DAVID BIANCULLI

Founder / Editor

ERIC GOULD

Associate Editor

LINDA DONOVAN

Assistant Editor

KARLE DUNBAR

Social Media Manager

Contributors

ALEX STRACHAN

GERALD JORDAN

CANDACE KELLEY

TOM BRINKMOELLER

MONIQUE NAZARETH

GABRIELA TAMARIZ

DAVID SICILIA

NOEL HOLSTON

JONATHAN STORM

 
SecondSpin.com
 
2010
May
29
 
 
[Bianculli here: Instead of taking the annual PBS summer holiday concerts for granted, contributing writer Tom Brinkmoeller goes to the source to ferret out all sorts of facts, figures and back-stage anecdotes -- just in time for Memorial Day...]
 
 
 
  
 
 
2010
May
26
 
 
[Bianculli here: I'm so proud of our TV WORTH WATCHING contributors. Tom Brinkmoeller, through a lot of dogged reporting, has news for anyone eagerly awaiting the DVD release of Gary David Goldberg's superb "Brooklyn Bridge" CBS series. Alas, the news isn't necessarily good...]
 
 
 
  
 
 
2010
May
21
 
 
[Bianculli here: Contributing writer Tom Brinkmoeller looks at the next two "American Experience" presentations on PBS, and finds their Depression-era topics clearly pertinent to today...]
 
 
 
  
 
 
 
 
 

Good news, TVWW readers: David’s new book from Doubleday, The Platinum Age of Television: From I Love Lucy to The Walking Dead, How TV Became Terrific is available on Amazon for under $20.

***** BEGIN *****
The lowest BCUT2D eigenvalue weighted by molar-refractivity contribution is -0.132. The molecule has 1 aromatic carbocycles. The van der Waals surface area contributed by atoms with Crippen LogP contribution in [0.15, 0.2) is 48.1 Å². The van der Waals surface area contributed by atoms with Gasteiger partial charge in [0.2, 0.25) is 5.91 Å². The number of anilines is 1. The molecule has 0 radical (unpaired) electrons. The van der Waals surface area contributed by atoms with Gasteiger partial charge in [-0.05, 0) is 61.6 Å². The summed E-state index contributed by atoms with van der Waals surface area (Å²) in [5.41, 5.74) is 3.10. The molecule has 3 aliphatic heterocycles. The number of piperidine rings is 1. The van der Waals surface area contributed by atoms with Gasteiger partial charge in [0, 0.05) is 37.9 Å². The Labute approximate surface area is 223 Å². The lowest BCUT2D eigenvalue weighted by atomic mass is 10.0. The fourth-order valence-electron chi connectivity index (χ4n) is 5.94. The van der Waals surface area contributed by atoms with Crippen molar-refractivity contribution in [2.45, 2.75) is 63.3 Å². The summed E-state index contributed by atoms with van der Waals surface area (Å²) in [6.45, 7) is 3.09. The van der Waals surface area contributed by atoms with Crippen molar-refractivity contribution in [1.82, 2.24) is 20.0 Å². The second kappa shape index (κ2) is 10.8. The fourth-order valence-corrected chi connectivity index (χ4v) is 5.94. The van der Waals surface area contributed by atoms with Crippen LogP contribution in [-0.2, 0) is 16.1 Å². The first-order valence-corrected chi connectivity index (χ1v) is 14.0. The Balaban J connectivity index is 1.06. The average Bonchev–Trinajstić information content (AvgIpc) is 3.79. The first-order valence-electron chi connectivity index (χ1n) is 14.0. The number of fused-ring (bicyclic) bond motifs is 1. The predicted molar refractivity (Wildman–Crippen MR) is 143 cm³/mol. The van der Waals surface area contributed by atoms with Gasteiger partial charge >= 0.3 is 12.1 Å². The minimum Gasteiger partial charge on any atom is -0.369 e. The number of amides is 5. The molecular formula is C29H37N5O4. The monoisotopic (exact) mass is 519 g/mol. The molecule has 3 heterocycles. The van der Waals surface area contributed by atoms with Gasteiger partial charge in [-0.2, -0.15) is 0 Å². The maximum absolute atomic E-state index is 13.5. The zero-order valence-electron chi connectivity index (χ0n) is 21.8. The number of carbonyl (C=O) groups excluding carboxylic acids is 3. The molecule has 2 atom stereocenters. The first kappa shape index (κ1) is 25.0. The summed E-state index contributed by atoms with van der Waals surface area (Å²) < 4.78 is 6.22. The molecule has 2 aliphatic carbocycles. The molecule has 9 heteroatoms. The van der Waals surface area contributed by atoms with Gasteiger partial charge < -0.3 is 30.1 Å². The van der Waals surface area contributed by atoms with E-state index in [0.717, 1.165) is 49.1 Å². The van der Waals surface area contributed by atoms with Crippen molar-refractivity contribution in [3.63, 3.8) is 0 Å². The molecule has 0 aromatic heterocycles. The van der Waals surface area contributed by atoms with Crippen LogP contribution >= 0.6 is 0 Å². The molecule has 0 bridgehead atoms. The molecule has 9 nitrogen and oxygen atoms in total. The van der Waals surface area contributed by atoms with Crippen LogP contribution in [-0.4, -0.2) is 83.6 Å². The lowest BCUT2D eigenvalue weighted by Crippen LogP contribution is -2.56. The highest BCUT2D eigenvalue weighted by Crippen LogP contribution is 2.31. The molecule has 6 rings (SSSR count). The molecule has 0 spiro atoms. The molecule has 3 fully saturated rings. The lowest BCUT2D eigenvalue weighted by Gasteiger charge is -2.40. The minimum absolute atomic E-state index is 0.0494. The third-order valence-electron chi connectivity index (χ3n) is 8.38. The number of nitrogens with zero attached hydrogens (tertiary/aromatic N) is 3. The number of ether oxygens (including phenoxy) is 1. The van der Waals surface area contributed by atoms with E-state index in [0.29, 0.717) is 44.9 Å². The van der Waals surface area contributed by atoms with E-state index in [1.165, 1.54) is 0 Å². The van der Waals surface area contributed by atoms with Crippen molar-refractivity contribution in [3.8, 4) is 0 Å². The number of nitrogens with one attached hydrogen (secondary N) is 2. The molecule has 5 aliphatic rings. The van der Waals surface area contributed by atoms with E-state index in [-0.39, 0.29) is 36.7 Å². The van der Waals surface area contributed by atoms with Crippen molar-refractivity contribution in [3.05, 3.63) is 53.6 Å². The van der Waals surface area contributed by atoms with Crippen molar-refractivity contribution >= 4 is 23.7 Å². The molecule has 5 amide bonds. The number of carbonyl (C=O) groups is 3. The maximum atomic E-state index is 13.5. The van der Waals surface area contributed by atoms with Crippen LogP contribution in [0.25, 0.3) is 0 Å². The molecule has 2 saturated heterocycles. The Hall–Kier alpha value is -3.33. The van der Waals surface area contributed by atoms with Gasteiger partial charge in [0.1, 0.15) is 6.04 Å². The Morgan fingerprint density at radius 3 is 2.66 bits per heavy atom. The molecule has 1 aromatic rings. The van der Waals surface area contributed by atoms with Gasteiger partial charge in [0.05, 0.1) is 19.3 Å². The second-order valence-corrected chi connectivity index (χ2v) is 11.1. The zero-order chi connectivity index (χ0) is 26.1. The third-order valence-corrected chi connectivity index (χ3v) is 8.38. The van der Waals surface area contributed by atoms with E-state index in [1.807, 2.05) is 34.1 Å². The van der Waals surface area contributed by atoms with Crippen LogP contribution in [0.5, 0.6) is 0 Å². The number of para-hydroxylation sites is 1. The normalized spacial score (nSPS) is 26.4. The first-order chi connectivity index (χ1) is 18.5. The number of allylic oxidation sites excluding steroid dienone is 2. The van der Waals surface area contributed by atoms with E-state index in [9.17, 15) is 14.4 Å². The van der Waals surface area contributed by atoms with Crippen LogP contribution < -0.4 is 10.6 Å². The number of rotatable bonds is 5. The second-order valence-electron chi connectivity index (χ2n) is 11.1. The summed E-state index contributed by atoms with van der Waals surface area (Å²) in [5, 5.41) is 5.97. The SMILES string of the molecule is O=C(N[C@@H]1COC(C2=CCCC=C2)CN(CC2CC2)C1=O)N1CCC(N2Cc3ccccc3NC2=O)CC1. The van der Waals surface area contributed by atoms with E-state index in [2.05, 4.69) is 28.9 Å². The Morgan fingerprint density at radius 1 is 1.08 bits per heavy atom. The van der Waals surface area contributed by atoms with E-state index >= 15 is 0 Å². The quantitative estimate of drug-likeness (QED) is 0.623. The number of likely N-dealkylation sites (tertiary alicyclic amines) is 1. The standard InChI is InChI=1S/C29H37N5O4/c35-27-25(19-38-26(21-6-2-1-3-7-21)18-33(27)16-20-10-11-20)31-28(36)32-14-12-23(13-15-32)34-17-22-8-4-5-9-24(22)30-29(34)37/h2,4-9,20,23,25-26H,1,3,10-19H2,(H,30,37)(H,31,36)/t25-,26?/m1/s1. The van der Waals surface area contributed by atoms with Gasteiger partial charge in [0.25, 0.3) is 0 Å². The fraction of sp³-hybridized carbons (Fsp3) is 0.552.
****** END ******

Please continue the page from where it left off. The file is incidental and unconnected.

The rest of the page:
Doubleday says: “Darwin had his theory of evolution, and David Bianculli has his. Bianculli's theory has to do with the concept of quality television: what it is and, crucially, how it got that way."

"The Platinum Age of Television is an effusive guidebook that plots the path from the 1950s’ Golden Age to today’s era of quality TV. For instance, animation evolved from Rocky and His Friends to South Park; variety shows moved from The Ed Sullivan Show to Saturday Night Live; and family sitcoms grew from I Love Lucy to Modern Family. A high point is the author’s interviews with Carl Reiner, Mel Brooks, Norman Lear, Bob Newhart, Matt Groening, Larry David, Amy Schumer and many others...Bianculli has written a highly readable history." —The Washington Post